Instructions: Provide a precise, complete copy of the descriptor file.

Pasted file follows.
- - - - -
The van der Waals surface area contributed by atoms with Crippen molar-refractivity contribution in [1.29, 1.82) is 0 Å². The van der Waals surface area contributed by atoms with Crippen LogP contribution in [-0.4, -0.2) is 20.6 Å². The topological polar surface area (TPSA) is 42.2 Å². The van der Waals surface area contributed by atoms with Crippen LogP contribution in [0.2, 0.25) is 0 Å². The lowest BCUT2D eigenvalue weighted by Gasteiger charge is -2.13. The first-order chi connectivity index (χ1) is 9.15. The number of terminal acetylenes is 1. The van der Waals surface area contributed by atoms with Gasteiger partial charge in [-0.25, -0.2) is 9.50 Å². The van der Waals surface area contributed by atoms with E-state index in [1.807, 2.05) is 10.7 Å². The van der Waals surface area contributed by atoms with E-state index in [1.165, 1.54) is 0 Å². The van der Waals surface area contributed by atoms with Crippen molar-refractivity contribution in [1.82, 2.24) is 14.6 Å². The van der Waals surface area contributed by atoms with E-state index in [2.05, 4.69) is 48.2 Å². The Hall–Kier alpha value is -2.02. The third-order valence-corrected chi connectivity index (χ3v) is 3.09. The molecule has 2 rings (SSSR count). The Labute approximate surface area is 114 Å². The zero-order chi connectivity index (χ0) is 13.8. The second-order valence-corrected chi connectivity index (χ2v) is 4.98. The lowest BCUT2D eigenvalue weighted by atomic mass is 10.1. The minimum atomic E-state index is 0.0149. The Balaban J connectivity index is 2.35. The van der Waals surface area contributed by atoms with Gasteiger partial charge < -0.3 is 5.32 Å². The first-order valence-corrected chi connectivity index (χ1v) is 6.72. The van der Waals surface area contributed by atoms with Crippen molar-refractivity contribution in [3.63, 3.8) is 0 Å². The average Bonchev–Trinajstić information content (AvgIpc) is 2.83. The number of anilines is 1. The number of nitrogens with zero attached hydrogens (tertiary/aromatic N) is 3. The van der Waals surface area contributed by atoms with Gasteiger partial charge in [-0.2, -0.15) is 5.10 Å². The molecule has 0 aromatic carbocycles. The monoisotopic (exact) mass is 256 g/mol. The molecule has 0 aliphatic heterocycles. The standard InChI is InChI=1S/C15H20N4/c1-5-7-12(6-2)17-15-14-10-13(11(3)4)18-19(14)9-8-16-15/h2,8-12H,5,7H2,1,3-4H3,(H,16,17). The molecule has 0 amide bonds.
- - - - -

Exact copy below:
The van der Waals surface area contributed by atoms with Crippen molar-refractivity contribution in [1.29, 1.82) is 0 Å². The van der Waals surface area contributed by atoms with Crippen LogP contribution in [-0.4, -0.2) is 20.6 Å². The topological polar surface area (TPSA) is 42.2 Å². The van der Waals surface area contributed by atoms with Crippen LogP contribution in [0.2, 0.25) is 0 Å². The lowest BCUT2D eigenvalue weighted by Gasteiger charge is -2.13. The first-order chi connectivity index (χ1) is 9.15. The number of terminal acetylenes is 1. The van der Waals surface area contributed by atoms with Gasteiger partial charge in [-0.25, -0.2) is 9.50 Å². The van der Waals surface area contributed by atoms with E-state index in [1.807, 2.05) is 10.7 Å². The van der Waals surface area contributed by atoms with E-state index in [1.165, 1.54) is 0 Å². The van der Waals surface area contributed by atoms with Crippen molar-refractivity contribution in [1.82, 2.24) is 14.6 Å². The van der Waals surface area contributed by atoms with E-state index in [2.05, 4.69) is 48.2 Å². The Hall–Kier alpha value is -2.02. The third-order valence-corrected chi connectivity index (χ3v) is 3.09. The molecule has 2 rings (SSSR count). The Labute approximate surface area is 114 Å². The zero-order chi connectivity index (χ0) is 13.8. The second-order valence-corrected chi connectivity index (χ2v) is 4.98. The lowest BCUT2D eigenvalue weighted by atomic mass is 10.1. The minimum atomic E-state index is 0.0149. The Balaban J connectivity index is 2.35. The van der Waals surface area contributed by atoms with Gasteiger partial charge < -0.3 is 5.32 Å². The first-order valence-corrected chi connectivity index (χ1v) is 6.72. The van der Waals surface area contributed by atoms with Crippen molar-refractivity contribution in [3.63, 3.8) is 0 Å². The average Bonchev–Trinajstić information content (AvgIpc) is 2.83. The number of anilines is 1. The number of nitrogens with zero attached hydrogens (tertiary/aromatic N) is 3. The van der Waals surface area contributed by atoms with Gasteiger partial charge in [-0.2, -0.15) is 5.10 Å². The molecule has 0 aromatic carbocycles. The monoisotopic (exact) mass is 256 g/mol. The molecule has 0 aliphatic heterocycles. The standard InChI is InChI=1S/C15H20N4/c1-5-7-12(6-2)17-15-14-10-13(11(3)4)18-19(14)9-8-16-15/h2,8-12H,5,7H2,1,3-4H3,(H,16,17). The molecule has 0 amide bonds.